Description: This object is tied to Abbotsford, the home of Walter Scott, a globally famous literary tourist destination in Britain. It not only embodies the connection between literature and place, but negotiates, in quite explicit ways, some of the tensions between conceiving of literature in an age of mass consumption and recognising the intimate experience of the pilgrim reader.
This is a fairly common edition of Sir Walter Scott’s Marmion, printed and published in Edinburgh by the firm of Adam and Charles Black in 1873, and now held in the National Library of Scotland in Edinburgh. Marmion, originally published in 1808, remained at the end of the nineteenth century, along with The Lady of the Lake and The Lay of the Last Minstrel, one of the most popular works of Walter Scott and one of the most celebrated works of English Romantic poetry. Black’s was associated with the author through the multi-volume Waverley novels that they had produced in their thousands since the mid nineteenth century. In 1871, they had produced a lavish 25 volume centenary edition of Scott’s works.
What makes this item unusual in the first instance is its covers, and in the second an inscription by its first owner.
Location: Abbotsford, the Home of Sir Walter Scott, Melrose
Description: This small and relatively unassuming painting of Abbotsford reads like a picturesque painting by numbers, with the long shadows and repoussoir tree in the foreground, an ethereal light falling on the house in the middle distance, and the receding outlines of the Eildon hills beyond, enveloped in cloud. Three figures are visible in the foreground: one astride a horse, another intently sketching or reading on the riverbank and the other casting for a fish in the Tweed. They are a curiously disconnected group of people, with the two that face the house very much ensconced in their inner worlds. On the opposite side of the riverbank, a flock of sheep complete the pastoral idyll, congregated around the Italianate stable block with its pitched roof. Above that, the house rises out of a crop of well-established shrubbery and tree cover. The building itself is executed remarkably accurately in its architecture and scale.
However, all is not quite as it seems. All the evidence suggests that this startlingly accurate painting predates the completion of the house’s east extension. What you are looking at is not so much documentation as something that is, or at least became, a very powerful piece of Romantic propaganda.
Location: Archives & Special Collections, University of Glasgow Library, Hillhead Street, Glasgow, United Kingdom. Part of the Bannerman Collection donated by J. P. Bannerman and G. W. MacFarlane in c. 1937.
Description: Writing to David Hume from Toulouse in September 1765, Adam Smith forcefully tried to dissuade him from settling in Paris. Written in Smith’s hand, this letter opens with the amicable salutation “My Dear friend”, unusually intimate at this date between a younger man and an older one, and ends on page four with no subscription (final greetings) and no superscription (address). The signature on the verso has been cut out, probably by an autograph-hunter with the result that several lines are missing. However, as the sender’s name “Adam Smith”, written in Smith’s own hand, remains intact on the same page (upside down), I would suggest that the decimated part could instead pertain to the “hold their tongues” section on page three, where there were possibly allusions to politically sensitive names and material. This letter expresses a proto-Romantic nationalism and regionalism asserted in the face of transnational cosmopolitanism generated by émigré experiences and European encounters. It also epitomises the medium of exchange that extended salon culture transnationally.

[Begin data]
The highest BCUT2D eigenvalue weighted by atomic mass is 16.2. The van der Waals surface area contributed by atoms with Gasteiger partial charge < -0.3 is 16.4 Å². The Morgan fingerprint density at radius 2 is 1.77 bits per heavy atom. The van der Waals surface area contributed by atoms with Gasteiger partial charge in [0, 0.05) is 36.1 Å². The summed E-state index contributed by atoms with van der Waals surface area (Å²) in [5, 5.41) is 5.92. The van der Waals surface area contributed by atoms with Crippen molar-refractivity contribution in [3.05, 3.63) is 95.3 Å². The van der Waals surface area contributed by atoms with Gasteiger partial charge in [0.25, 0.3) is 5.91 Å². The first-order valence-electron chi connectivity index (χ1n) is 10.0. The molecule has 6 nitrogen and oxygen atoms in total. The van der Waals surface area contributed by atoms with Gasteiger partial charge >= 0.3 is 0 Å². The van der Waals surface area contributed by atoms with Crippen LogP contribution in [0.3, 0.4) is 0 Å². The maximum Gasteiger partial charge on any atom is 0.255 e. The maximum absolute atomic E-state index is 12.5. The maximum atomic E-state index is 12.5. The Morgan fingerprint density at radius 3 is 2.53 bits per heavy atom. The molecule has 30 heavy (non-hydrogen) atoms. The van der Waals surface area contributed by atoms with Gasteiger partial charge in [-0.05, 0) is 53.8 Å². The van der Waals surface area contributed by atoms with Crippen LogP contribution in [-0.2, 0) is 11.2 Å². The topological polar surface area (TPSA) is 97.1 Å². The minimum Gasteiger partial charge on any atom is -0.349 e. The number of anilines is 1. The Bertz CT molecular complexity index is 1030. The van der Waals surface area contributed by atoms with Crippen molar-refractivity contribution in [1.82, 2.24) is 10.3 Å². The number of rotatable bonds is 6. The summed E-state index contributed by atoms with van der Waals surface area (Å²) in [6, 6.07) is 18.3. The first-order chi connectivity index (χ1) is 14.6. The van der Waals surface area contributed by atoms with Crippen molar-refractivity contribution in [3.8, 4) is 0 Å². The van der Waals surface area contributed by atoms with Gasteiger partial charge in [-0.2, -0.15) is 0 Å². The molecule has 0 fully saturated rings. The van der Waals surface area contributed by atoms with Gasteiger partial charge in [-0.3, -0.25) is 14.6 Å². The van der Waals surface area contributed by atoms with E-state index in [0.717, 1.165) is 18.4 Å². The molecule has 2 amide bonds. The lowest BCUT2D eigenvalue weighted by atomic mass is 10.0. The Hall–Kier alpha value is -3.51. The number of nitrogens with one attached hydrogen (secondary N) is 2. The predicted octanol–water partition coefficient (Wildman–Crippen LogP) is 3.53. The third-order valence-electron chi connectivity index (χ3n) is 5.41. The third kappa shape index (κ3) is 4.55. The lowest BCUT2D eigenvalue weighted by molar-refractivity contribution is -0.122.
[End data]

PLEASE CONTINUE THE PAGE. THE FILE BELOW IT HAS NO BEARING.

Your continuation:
Description: These slippers were gifted to Sir Walter Scott in 1830 by a friend, Lady Honoria Louisa Cadogan, and her two daughters Augusta Sarah and Honoria Louisa. Like Byron’s and Shelley’s locks of hair, Walter Scott’s slippers are objects which point to the physicality of their owners. They are also signifiers for the appreciation and devotion invested in a revered male Romantic author. When Lady Cadogan and her daughters visited Scott in his home, Abbotsford, in the Borders, they were appalled at the state of his footwear – perhaps Scott’s appearance reminded them of the description of the unkempt Minister Josiah Cargill in St Ronan’s Well (1823), “whose feet were thrust into old slipshod shoes which served him instead of slippers”. Back home, Lady Cadogan’s daughters crafted spectacular slippers for him, allegedly using a centuries’ old tartar design going back to Ghengis Khan which had come through Lady Cadogan’s family. The slippers were sent to Scott with the following note: ‘The only thing we did not admire at Abbotsford was a (pair) of ugly, uncomfortable slippers we saw in (your) study so my daughters hope you will replace them by theirs.’ (https://www.historyscotland.com/news/sir-walter-scotts-slippers-go-on-display-at-the-writers-museum-in/)
Location: Scottish National Gallery, Edinburgh, Scotland
Description: The painting The Monarch of the Glen (c. 1851), by Sir Edwin Landseer (1802-1873), has become a quintessentially Scottish image. The most ‘[…] potent, visual evocation of Scotland’s impact upon the popular imagination’, according to Scottish artist Lachlan Goudie, ‘it’s right up there with bagpipes, tartan and a mouthful of shortbread’. Until 2017, The Monarch of the Glen remained in private and corporate collections. Following a public appeal in 2016, the National Galleries of Scotland purchased the painting from the Diageo drinks conglomerate for £4 million.